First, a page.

These entirely unsympathetic people are terrifying and murderous, and have the useful property of vanishing completely when the good guys fire a few guns. They are a caricature and a plot device, easily plucked off the game board whenever their presence might hamper the introduction of a new monster. They are also too easily dismissed. There is an entire city of these people, the small team of good guys have walked right into their midst, and have been completely surprised…they should have been dead. But no, the deus ex machine gun, which appears several times on Skull Island, makes the awkwardness of a massacre vanish.

“They should be dead” is a thought that ran through my mind several times. When they encounter the dinosaurs (which I thought were great, if unrealistic—they had the look of old-time Charles Knight illustrations, and their movements were beautifully slithery), they first get involved in an absurd stampede in a narrow defile. Everyone should have been dead, but instead credibility is strained overmuch with people darting in and out between legs and dancing along the edges of crumbling cliffs and bouncing off of and between and out from under tons of rubbery flesh.

There is a scene with giant bugs and some very cool sluglike beasties that were a cross between a giant leech and a chaetognath (heads full of spines, everting probosces, etc.—I want to go on record for having said “These guys have a lot of potential to be great horror movie stars” way back when. Peter, have your lawyer call my lawyer, we’ll talk). Once again, with a whole island full of giant hungry invertebrates, everyone should have been dead. But no, some survive, conveniently. (By the way, normal-sized fanged and envenomed invertebrates would have been just as lethal and scary, and far less prone to being trivially blown away with a gun.)

Once we were at the scene with the T. rex trapeze artists, my suspension of disbelief was gone completely. Laws of physics don’t matter anymore, all that mattered was how many giant flesh eaters could be squeezed onto the screen at once, and how many incredible positions and actions the CGI could render. Everyone should have been dead—people, flying and bouncing dinosaurs, gnawed-upon giant ape. Anne Darrow’s neck should have been snapped over and over again as she was tossed about like a rag doll.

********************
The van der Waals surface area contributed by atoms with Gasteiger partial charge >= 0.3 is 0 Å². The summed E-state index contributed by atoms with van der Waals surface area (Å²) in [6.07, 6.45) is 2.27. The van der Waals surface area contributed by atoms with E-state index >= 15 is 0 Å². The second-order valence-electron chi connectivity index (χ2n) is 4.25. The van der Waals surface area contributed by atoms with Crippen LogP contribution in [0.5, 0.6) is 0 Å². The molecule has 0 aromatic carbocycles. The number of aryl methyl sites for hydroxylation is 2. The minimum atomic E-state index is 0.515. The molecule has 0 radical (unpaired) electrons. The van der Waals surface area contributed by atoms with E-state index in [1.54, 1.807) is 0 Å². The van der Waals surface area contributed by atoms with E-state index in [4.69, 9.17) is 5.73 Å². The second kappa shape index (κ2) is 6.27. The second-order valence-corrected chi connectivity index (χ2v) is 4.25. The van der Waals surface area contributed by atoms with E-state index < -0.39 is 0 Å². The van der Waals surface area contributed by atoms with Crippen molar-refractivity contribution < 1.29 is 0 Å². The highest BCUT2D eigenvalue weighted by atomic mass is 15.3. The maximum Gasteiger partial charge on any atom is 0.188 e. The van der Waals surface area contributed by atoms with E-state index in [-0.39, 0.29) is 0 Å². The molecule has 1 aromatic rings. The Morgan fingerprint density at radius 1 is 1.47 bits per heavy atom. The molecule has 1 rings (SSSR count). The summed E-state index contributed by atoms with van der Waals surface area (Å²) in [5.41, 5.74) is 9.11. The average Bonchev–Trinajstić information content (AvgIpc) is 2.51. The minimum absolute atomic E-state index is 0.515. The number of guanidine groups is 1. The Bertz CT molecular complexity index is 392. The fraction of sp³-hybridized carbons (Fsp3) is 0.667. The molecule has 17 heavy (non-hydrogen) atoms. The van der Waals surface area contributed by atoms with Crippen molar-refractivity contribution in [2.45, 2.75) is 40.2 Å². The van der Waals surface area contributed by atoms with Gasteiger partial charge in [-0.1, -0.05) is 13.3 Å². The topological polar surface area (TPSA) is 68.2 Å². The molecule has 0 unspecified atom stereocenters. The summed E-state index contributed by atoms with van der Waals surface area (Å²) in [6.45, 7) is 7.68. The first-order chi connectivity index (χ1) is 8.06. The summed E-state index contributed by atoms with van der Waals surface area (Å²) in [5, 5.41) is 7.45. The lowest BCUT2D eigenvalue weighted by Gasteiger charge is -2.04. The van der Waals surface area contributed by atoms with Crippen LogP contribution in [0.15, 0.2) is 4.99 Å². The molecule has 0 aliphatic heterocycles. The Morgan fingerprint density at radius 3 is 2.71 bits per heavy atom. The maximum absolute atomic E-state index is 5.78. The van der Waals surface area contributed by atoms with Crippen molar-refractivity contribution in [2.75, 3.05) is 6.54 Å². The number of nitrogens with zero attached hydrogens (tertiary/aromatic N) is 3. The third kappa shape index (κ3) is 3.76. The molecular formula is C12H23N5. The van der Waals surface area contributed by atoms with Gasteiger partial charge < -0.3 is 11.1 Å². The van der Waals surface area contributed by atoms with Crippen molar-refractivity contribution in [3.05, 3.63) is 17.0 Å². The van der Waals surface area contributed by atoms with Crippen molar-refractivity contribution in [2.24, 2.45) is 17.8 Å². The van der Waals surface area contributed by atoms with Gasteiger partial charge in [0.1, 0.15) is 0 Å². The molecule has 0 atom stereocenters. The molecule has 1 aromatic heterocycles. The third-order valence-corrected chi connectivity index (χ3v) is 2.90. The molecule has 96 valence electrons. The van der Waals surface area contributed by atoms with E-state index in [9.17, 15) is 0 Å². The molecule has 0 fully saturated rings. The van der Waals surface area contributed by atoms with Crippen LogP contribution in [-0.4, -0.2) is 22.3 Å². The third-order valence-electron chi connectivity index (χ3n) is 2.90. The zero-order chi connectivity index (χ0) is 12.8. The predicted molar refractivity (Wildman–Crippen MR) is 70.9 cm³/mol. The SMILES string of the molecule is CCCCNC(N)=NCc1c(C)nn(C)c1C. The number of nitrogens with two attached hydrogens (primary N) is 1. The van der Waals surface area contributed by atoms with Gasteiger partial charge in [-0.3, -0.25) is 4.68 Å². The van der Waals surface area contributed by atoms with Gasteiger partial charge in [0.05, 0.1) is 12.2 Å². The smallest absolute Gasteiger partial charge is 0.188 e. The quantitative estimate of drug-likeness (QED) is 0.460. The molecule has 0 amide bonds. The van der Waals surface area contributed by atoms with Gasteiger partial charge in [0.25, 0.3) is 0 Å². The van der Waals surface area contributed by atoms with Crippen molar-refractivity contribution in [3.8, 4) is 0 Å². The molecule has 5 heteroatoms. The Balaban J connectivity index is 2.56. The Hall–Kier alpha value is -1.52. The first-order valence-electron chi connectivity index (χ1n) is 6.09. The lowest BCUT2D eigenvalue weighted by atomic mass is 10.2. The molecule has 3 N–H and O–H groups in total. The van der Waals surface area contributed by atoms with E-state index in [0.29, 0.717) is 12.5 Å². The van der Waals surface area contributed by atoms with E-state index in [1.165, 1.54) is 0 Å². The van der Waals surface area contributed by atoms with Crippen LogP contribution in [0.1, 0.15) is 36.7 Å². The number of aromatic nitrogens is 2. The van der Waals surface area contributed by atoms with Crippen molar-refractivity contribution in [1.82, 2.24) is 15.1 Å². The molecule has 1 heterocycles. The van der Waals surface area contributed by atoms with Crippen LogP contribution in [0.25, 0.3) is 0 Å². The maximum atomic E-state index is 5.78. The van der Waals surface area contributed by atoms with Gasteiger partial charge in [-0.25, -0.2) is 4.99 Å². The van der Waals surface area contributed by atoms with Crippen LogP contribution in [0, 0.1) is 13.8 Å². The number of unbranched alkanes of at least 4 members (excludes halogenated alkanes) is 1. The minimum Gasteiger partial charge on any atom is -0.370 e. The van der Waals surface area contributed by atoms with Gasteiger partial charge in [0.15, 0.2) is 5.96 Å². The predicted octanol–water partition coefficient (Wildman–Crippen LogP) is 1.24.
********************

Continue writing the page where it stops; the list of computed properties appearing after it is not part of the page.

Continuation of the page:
The entire Skull Island sequence was like an overdone Warner Bros. cartoon, with cartoon physics, irrelevant consequences, and random rescues. It got in the way of the story. I think Jackson got so carried away with the horror monster special effects that he probably threw away most of the human parts of the tale, too…for instance, whatever happened with that subthread of James, the kid with the troubled past who was reading Heart of Darkness? Dropped and chopped to make room for more pointless creature wrestling, no doubt.

You know, Jackson could have simplified this part of the story. Forget the ghastly primitive natives; have the island contain only abandoned ruins. Drop the stupid battles between the people and dinosaurs and giant slugs; keep a few of the fights between Kong and T. rex (but having him fight 3 at a time was a bit much), since that’s part of the character’s development as an embattled loner. The capture of Kong was well done, I thought, as were the scenes with Anne and Kong, but everything with the crew and Wandering Monsters was a waste of screen time. Except, maybe, for hardcore geek fanboys.

Still, though, the last act of the movie was magnificent. It switched focus to Kong and the girl, where all the talent was any way, and although we all knew exactly what was going to happen, it was still wrenchingly done. Kong’s final torture was heartbreaking (Passion of the Ape, anyone?). The big gorilla’s character as a tragic figure was vivid, and saved the whole movie from being little more than a gussied up Friday night Sci-Fi Channel creature feature. It’s just too bad Jackson didn’t think on a slightly smaller scale for the rest.

(crossposted to The American Street)